The problem with kyriarchy should be obvious. It’s not just the living situations of these people that are discordant, but their health outcomes, their access to education, and their potential for personal growth and lifetime potential. Maybe little Johnny in the suburbs wants to go to college and become a doctor. Well that’s easy to do up there, but good luck to a child born into the tenements in the valley below. It’s not just financially impossible, but it’s not something kids are even socialized to want or expect because their parents and grandparents grew up in the same situation lacking access to the same things.

Eliminating kyriarchy in the urban process means no single-family development, no residential height restrictions, and strong regulation on landlords forcing them to maintain their rental properties. It means no one should need a car to survive, and having a car should be inconvenient and expensive compared to taking transit. It means public transit should be available everywhere and free for everyone. It means building enough affordable housing for everyone, even if the developers and NIMBYs try to stand in the way. On all these issues, it comes down to the duty of a city to represent all its people, not just the wealthy. It means deciding as a community that we value our citizens and want to represent their interests. We decide that the common good means everyone gets access to food and healthcare and education; that everyone’s basic needs must be insured under the social contract that underlies the urban process.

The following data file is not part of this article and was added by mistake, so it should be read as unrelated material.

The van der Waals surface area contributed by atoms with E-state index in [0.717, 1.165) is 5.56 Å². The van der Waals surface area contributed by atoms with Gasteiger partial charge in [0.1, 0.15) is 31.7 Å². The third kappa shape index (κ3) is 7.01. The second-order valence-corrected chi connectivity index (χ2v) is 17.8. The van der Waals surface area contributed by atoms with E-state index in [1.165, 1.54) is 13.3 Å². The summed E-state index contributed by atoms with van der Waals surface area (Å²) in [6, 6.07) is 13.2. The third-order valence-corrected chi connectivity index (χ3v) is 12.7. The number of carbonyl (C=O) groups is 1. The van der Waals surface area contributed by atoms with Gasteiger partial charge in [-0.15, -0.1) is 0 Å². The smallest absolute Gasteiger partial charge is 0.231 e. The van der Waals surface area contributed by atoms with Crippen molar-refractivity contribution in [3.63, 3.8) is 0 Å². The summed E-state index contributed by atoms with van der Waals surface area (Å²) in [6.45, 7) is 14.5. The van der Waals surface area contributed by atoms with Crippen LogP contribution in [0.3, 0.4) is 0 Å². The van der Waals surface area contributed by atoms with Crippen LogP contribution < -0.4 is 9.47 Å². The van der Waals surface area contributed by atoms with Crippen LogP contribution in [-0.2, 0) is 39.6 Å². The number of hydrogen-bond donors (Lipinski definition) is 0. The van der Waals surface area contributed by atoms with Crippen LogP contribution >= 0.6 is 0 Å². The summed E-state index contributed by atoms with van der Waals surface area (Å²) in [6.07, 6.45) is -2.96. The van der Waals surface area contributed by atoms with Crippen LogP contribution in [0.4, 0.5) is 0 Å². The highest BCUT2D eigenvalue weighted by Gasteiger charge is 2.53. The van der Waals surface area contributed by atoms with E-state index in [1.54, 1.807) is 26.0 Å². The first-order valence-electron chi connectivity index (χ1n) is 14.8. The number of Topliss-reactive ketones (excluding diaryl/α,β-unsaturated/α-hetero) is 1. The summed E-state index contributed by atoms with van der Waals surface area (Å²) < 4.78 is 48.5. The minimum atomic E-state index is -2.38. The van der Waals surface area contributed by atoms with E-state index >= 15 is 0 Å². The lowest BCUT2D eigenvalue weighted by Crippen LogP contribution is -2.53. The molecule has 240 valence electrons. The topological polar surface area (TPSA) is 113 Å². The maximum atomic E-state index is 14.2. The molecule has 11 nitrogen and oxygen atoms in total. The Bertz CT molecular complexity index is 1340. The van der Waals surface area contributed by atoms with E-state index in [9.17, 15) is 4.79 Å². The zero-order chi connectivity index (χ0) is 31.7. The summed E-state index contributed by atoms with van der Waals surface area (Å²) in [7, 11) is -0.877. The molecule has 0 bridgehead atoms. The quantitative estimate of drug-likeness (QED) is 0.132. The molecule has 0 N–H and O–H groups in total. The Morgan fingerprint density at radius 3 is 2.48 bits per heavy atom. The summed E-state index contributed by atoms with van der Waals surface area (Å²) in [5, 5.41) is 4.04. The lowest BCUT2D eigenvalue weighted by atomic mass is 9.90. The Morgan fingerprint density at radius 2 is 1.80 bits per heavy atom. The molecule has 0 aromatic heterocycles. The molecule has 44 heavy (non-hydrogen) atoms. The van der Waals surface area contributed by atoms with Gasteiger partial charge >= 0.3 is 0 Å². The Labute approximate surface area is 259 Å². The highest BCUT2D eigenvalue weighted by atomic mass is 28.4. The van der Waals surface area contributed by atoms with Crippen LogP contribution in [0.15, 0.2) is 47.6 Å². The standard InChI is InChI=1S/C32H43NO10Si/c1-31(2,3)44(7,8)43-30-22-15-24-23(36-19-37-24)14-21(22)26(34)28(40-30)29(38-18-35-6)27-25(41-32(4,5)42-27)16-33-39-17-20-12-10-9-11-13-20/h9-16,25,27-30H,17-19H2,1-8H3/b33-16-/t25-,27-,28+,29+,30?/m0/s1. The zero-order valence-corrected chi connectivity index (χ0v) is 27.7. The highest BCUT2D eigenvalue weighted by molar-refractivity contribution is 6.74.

We can change these broken systems because they are new. It wasn’t always like this and it won’t always be like this. A few more decades of the status quo will mean the extinction of humanity. One way or another, this system is going to end soon. Dismantling the vampire of capitalist hegemony which sucks the wealth out of workers will be challenging but possible. Eliminating kyriarchical barriers to progress will mean everyone can finally get healthy, get an education and pursue the lives they really want to be living, instead of fighting to subsist on the scraps of capitalists in this dystopian kyriarchical nightmare where we find ourselves.